2.1. Natural Parasitoids

Some wasps parasitize bruchid beetles (Table 1). Females of the wasps oviposit on the eggs, larvae, or pupae,

Table 1. Hymenopteran parasitoids species and their bruchid hosts.

and the emerged larvae feed on them. Dinarmus basalis (Rondani) (Hymenoptera: Pteromalidae) parasitizes lateinstar larvae and pupae of a wide range of beetle species, having a stronger impact on beetle populations than other species such as Eupelmus vuilletii (Crawford) (Hymenoptera: Eupelmidae) [18,22]. Uscana lariophaga Steffan (Hymenoptera: Trichogrammatidae) parasitizes eggs of C. maculatus and Bruchidius atrolineatus Pic (Coleoptera: Chrysomelidae: Bruchinae). The release of D. basalis adults in suitable numbers and under suitable conditions reduced populations of C. maculatus drastically and halted seed weight loss for 6-7 months in West Africa [20,23,24], and controlled Acanthoscelides obtectus  (Say) in Colombia [25]. Uscana lariophaga significantly reduced the numbers of C. maculatus adults, the rate of damaged beans, and seed weight loss in a traditional storage system in Niger for 3 months [26]. Tracking of the phenological relationship between A. calandrae and C. maculatus populations over 5 months suggested that A. calandrae reduced the C. maculatus populations [27]. However, these parasitoids need suitable tempera-   ture and humidity to be effective as biological control agents. And within closed storage systems, populations of both hosts and parasitoids can reach high densities, which could lead to high intraand inter-specific competition among parasitoids for the host resource as, for example, among E. vuilletii females [28] and between E. vuilletii and D. basalis [18,22,29]. Such competition may reduce the parasitoids’ effectiveness at biological control, although the coexistence of U. lariophaga did not change the ability of D. basalis to suppress C. maculatus and damage to beans [30]. Before parasitoids are used as biological control agents, it is necessary to take into account the costs and benefits associated with the optimum environmental conditions, numbers, kinds, and combination of parasitoid species.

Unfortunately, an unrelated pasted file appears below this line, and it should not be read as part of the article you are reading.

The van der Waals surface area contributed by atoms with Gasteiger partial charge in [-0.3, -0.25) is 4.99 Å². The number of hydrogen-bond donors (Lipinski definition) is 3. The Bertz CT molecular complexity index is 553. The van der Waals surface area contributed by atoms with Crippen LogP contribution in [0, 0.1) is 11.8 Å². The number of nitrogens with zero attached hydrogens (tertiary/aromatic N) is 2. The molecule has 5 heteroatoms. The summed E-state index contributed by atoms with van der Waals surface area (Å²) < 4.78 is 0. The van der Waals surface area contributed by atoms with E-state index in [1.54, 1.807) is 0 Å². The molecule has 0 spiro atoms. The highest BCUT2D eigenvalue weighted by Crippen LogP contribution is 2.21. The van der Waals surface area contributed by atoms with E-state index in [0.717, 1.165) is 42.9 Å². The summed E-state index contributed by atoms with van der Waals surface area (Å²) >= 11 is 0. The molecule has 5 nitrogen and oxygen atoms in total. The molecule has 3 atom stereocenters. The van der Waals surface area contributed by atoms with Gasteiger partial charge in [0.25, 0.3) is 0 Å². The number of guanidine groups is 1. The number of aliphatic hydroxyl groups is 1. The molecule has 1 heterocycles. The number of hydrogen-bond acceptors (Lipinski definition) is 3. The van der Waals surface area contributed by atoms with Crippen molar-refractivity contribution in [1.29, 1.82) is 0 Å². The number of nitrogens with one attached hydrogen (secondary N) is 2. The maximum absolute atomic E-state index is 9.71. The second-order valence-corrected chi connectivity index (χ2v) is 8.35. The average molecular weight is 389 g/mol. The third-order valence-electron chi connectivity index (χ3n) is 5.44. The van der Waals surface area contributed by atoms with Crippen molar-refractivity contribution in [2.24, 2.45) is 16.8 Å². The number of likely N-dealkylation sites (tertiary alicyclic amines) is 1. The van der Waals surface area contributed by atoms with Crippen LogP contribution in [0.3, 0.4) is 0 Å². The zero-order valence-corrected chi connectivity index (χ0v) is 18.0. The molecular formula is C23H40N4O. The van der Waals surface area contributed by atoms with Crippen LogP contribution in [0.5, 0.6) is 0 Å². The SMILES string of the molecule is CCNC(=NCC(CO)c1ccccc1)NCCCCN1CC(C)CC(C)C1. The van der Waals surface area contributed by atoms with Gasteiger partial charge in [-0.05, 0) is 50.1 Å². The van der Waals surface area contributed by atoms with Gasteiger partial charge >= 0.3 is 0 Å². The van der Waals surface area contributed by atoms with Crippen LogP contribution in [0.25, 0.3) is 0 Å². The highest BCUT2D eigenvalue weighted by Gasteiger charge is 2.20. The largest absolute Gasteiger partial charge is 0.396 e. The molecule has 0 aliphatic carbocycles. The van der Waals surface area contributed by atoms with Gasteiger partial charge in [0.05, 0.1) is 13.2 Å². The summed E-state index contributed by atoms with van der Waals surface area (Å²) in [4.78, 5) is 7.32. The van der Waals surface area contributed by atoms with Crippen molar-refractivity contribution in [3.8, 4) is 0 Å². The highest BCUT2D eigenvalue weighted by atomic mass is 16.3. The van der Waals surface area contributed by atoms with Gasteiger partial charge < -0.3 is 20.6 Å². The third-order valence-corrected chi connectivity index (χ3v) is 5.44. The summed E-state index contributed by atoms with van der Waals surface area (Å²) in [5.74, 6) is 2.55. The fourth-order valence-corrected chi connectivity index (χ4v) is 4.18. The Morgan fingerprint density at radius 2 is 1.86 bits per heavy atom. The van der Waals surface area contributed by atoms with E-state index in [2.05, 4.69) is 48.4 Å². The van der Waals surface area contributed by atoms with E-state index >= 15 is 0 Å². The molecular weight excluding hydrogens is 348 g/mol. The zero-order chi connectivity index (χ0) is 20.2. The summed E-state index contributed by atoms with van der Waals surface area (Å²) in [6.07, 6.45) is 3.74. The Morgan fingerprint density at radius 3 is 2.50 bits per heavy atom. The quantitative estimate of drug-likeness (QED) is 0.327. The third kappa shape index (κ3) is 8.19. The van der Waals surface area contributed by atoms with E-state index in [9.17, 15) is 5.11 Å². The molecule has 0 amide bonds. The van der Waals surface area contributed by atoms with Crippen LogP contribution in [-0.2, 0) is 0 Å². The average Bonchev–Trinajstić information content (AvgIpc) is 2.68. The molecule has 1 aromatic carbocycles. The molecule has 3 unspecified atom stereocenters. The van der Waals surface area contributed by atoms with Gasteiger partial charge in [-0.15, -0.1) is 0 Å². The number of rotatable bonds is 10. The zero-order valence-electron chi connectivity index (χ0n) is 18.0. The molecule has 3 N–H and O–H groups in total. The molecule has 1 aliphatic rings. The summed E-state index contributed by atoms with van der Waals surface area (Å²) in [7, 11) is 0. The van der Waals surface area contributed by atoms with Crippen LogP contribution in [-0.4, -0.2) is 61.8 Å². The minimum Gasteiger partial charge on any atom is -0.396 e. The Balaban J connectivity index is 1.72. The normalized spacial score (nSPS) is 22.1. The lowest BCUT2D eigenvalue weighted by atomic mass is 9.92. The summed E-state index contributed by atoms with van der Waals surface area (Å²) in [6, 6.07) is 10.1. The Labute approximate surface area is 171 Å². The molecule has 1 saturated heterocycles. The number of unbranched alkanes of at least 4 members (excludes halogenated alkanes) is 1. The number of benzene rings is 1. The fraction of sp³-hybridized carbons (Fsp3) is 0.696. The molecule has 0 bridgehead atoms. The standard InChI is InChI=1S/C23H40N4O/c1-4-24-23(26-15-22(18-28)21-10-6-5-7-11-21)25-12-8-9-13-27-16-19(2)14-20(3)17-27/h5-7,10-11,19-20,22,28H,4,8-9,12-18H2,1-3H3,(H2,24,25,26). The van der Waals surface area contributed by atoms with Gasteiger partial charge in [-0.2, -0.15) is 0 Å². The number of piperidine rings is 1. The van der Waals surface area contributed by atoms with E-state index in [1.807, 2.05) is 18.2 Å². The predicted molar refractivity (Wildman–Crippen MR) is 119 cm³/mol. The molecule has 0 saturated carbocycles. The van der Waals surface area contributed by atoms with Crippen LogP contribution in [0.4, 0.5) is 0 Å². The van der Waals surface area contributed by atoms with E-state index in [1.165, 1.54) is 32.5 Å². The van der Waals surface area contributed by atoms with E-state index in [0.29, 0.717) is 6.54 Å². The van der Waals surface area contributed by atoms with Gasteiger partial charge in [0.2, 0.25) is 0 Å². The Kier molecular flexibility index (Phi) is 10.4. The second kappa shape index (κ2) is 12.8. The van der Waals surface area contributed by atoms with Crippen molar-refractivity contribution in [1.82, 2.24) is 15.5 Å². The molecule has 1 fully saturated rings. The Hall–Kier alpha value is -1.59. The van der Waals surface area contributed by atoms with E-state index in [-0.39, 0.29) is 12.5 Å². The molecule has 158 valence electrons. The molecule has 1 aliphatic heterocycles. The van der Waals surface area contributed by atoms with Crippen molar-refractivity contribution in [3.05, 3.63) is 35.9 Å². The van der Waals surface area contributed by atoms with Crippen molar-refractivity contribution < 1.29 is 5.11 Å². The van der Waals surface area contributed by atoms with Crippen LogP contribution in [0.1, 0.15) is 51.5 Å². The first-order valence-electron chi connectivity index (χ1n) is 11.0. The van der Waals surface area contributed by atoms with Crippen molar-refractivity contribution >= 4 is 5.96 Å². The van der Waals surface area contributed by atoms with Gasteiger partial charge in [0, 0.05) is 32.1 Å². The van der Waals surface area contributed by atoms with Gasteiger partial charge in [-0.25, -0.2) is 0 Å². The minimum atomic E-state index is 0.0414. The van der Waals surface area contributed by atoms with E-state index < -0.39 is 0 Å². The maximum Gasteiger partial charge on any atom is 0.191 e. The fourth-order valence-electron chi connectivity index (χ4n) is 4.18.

2.2. Essential Oils

Several plants and constituent bioactive substances, also called “insecticides of plant origin” or “botanical insecticides”, have been tested against seed beetles. The effects of essential oils from some plant species on adult mortality, oviposition, F1 adult emergence, and other behaviors of bruchid beetles, especially C. maculatus, by contact and fumigant treatment have been reported (Table 2). Essential oils comprise mainly monoterpenes,

Table 2. Sources of essential oils, target species, and effects and types of treatment.